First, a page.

a speech at the UN Commission on Human Rights, Canadian
Foreign Affairs Minister, Bill Graham has highlighted
over a ground I had previously covered in my TALKING
POINTS in this website.
Minister, an outspoken human rights advocate,
told delegates in Geneva "if we disregard
human rights we will only be creating new sources
of injustice, thus sowing the seeds of future
Foreign Affairs Minister, Bill Graham
like minded human rights campaigners with support
from Bertrand Kamcharan, the UN's acting High Commissioner
for Human Rights, had hoped they would push through
a Mexican-sponsored resolution at the session to appoint
an independent expert to monitor the behaviour of
governments as they crack down on groups and individuals
they perceived to be terrorists.
due to the recent Madrid bombings, concerns about
terrorism have overshadowed other issues, such as
human rights and the worldwide HIV crisis, which the
Canadian Foreign Affairs Minister described as crisis
involving human rights. "It's the development
of whole societies that is threatened by this disease,"
DEPORTING CITIZENS WITHOUT CHARGE OR REASON
some 30 American-Somalis living and working in the
United States have been deported without charge or
reason. All were shackled together on the aircraft
and when they complained they were beaten and drugged.
to news agencies, all medications were taken from
them, including insulin from diabetes and anti-depressants,
causing anxiety among the users. "They kept asking
us if we knew Al-Itihad," one of them told a
press conference on arrival in Djibouti, adding that
most of them left Somalia in 1978 and became American
is a home grown Islamic organization that fought against
the Ethiopian army in the 1980s but the group now
run out of steam and is engaged in charity work in
of the deportees hardly speak the Somali language
or knew anybody in war-ravaged Somalia. Unarmed, with
no money or documents (their documents have been impounded
by the newly created U.S. Air Marshals and the FBI
before they boarded the aircraft), they were stranded
and are unable to hire armed bodyguards to protect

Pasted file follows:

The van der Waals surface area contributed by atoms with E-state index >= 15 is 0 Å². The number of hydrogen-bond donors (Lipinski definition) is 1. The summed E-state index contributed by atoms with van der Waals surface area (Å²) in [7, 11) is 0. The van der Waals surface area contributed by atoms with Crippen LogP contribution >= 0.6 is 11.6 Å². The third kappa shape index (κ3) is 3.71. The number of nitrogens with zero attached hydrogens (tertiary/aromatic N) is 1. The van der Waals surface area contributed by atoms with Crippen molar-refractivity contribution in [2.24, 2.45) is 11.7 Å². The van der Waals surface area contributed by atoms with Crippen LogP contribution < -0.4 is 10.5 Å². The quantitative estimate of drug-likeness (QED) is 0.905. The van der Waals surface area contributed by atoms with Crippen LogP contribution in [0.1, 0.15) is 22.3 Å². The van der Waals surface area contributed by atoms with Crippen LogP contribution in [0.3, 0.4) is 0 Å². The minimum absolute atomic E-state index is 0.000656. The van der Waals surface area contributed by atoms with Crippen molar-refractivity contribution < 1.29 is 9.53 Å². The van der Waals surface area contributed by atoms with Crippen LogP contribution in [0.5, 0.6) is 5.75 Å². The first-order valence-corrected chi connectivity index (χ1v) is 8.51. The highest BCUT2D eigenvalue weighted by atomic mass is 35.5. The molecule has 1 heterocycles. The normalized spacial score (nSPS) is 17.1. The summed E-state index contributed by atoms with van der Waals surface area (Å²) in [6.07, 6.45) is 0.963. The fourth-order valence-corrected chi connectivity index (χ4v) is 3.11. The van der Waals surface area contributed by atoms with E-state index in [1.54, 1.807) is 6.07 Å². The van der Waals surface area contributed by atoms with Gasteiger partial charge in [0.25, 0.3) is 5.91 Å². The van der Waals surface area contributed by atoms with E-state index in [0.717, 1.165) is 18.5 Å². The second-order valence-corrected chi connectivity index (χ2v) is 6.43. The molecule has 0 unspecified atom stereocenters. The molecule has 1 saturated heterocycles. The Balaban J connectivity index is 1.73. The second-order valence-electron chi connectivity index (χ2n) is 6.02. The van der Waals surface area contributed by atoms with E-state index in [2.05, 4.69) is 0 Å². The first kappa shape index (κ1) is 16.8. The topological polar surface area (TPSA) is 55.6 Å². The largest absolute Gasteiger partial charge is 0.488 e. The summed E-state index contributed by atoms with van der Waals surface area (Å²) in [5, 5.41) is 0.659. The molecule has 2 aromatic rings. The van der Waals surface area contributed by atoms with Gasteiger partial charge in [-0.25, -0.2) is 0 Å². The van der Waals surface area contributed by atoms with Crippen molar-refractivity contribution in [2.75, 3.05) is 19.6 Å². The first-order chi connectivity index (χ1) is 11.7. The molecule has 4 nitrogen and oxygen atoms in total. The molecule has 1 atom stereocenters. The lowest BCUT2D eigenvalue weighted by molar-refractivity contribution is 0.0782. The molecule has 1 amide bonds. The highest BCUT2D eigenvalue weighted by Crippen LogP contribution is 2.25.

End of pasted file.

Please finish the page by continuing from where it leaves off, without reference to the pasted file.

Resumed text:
them in a country where the gun rules.
families are desperate to know their whereabouts as
they were secretly whisked out of the United States.
is illegal to deport citizens to a country without
a functioning government, such as Somalia. But for
some strange reason the story has received little
attention in the Western media or human rights organizations,
such as Amnesty International.
"They had kidnapped my son. I didn't even know
he had been deported. I was told nothing," lamented
the father of a 20-year-old who was a university student
in Seattle, Washington State.
Toronto, the Canadian Journalists for Free Expression
(CJFE) recently issued a damning report about laws
that erodes rights of the individual. The CJFE report
says: "An increasingly number of countries are
responding to September 11 in ways which erodes rights.
Indeed, many governments are using the war on terrorism
to further clamp down on critical voices within their
own countries, including writers, journalists, political
dissidents and even ordinary citizens.
report says: "The USA Patriotic Act signed into
law October 26, 2001 gives the Federal Bureau of Investigation
(the FBI) extensive powers to wiretap anyone suspected
of working with terrorists; read monitor mail and
email, access to business records (freezing bank accounts);
indefinitely detain citizens and conduct secret searches.
The law gives the Central Intelligence Agency (the
CIA) authorities to obtain all Federal Grand Jury
information, including police records, wiretap transcripts
and testimony without court order."
The Canadian Journalists for Free Expression believes:
"that true security depends on rigorous respect
for civil liberty. Restriction on freedom of expression
here in Canada (Bill C-36) or elsewhere around the
from enhancing security are likely to breed insecurity,
as unpopular ideas whose expression runs the risk
of attracting attention from law-enforcement agencies
are driven into the shadows. Security measures that
threaten freedom of expression could have the effect
of forcing dissent underground, perhaps making legitimate
dissent take forms that represent danger to society."
reports allege that people, especially those with
Muslim sounding names or those who wear turbans and
beards, or look like Middle eastern are caught between
a hard rock and a hard place, trying to survive in
predominantly Christian countries (North America and
Europe) without being apprehended for belonging to
a terrorist organization.
press reports say that even Sikhs with their long
beards and turbans have been in danger of being
arrested because they looked like members of the
Al-Qaeda network! Many innocent people are languishing
in jails and police holding cells without access
to their families or lawyers.
are deported to countries they had never seen or left
with their parents when they were babies or toddlers.
A good example is the 30 Somali-Americans mentioned
M. M. Afrah©2004